Fruits and veggies, air filters, spring breezes, procrastination and self-medication – each can delay relief from a stuffy nose, sneezing, sniffling or other symptoms if you’re one of the more than 35 million Americans who suffer from seasonal allergies.
“People with spring allergies often don’t realize how many things can aggravate their allergy symptoms so they just muddle along and hope for an early end to the season,” said Dr. Steven McEldowney of Allergy and Asthma Care of Blakeney. “But there’s no reason to suffer. A few simple adjustments in habits and treatment can make springtime much more enjoyable.”
Dr. McEldowney, a specialist in diagnosing and treating allergies and asthma, and the American College of Allergy, Asthma and Immunology (ACAAI) alert people with spring allergies to be on the lookout for these five things that can aggravate suffering.
- Snacking on fruits and veggies – Many people with seasonal allergies also suffer from pollen food allergy syndrome (also called oral allergy syndrome), a cross-reaction between the similar proteins in certain types of fruits, vegetables (and some nuts) and the allergy-causing pollen. One in five people with grass allergies and as many as 70 percent of people with birch tree allergies suffer from the condition, which can make your lips tingle and swell and your mouth itch. The trick is to determine which problematic produce is causing your symptoms and then avoid eating it, (although you might be able to eat it if it’s peeled, cooked or canned). If you’re allergic to birch or alder trees, you might have a reaction to celery, cherries or apples. If you have grass allergies, tomatoes, potatoes or peaches may bother you. Usually the reaction is simply annoying and doesn’t last long. But up to 9 percent of people have reactions that affect a part of their body beyond their mouth and 1.7 percent can suffer a life-threatening allergic reaction called anaphylactic shock. If you’ve had a systemic reaction, you should see an allergist and ask whether you should carry injectable epinephrine.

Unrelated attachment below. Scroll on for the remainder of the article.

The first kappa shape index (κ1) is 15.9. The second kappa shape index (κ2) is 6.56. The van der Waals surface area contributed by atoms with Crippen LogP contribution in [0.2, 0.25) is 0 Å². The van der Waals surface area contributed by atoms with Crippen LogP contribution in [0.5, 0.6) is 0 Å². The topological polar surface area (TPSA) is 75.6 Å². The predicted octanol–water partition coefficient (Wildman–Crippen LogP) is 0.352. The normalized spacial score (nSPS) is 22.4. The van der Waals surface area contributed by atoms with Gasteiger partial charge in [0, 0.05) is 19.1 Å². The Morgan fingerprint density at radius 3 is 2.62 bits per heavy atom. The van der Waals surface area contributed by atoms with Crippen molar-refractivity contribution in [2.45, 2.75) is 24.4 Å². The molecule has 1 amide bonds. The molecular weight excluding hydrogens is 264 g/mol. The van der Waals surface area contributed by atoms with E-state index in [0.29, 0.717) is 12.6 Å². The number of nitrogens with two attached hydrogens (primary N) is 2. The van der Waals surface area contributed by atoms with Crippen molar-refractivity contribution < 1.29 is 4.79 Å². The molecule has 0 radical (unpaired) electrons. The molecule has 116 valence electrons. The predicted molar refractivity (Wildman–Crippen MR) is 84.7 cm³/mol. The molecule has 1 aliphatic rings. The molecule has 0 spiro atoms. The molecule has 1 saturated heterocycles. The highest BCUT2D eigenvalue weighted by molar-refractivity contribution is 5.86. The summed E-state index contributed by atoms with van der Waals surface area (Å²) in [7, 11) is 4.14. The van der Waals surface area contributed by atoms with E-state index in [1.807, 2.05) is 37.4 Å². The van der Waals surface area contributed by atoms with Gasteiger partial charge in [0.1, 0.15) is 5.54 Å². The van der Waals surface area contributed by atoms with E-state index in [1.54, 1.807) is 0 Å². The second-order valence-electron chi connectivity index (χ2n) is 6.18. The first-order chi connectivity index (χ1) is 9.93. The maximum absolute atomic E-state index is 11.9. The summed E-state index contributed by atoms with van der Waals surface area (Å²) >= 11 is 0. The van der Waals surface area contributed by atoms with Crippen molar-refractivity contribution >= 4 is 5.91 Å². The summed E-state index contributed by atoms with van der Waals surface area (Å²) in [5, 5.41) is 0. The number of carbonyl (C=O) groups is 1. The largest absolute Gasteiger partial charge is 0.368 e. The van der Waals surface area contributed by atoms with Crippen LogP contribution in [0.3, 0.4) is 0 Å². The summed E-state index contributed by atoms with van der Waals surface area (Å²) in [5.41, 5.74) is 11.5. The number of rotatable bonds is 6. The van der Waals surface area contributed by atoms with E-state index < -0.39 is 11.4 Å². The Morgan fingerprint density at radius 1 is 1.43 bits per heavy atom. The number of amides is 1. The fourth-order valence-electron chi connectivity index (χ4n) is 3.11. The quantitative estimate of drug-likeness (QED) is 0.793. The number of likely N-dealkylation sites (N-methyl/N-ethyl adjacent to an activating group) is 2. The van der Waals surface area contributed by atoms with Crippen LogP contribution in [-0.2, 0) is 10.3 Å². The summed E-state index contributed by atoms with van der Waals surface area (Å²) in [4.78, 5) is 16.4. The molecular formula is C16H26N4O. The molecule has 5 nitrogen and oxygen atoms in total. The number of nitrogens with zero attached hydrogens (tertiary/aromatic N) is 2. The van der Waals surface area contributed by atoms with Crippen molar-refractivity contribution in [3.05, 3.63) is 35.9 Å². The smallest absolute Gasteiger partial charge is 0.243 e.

- Using the wrong air filter – Using an air filter to keep your home pollen-free is a good idea, but be sure it’s the right kind. Studies show inexpensive central furnace/air conditioning filters and ionic electrostatic room cleaners aren’t helpful – and in fact the latter releases ions, which can be an irritant. Whole-house filtration systems do work, but change the filters regularly or you could be doing more harm than good.
- Opening your windows – When your windows are open, the pollen can drift inside, settle into your carpet, furniture and car upholstery and continue to torture you. So keep your house and car windows shut during allergy season.
- Procrastinating – You may think you can put off or even do without medication this spring, but the next thing you know you’re stuffed up, sneezing and downright miserable. Instead, get the jump on allergies by taking your medication before the season gets under way.
- Self medicating – Perhaps you’re not sure exactly what’s making you feel awful so you switch from one medication to the next hoping for relief. Your best bet is to see an allergist, who can determine just what’s triggering your symptoms and suggest treatment. You might even benefit from allergy shots (immunotherapy), which can stop the suffering altogether.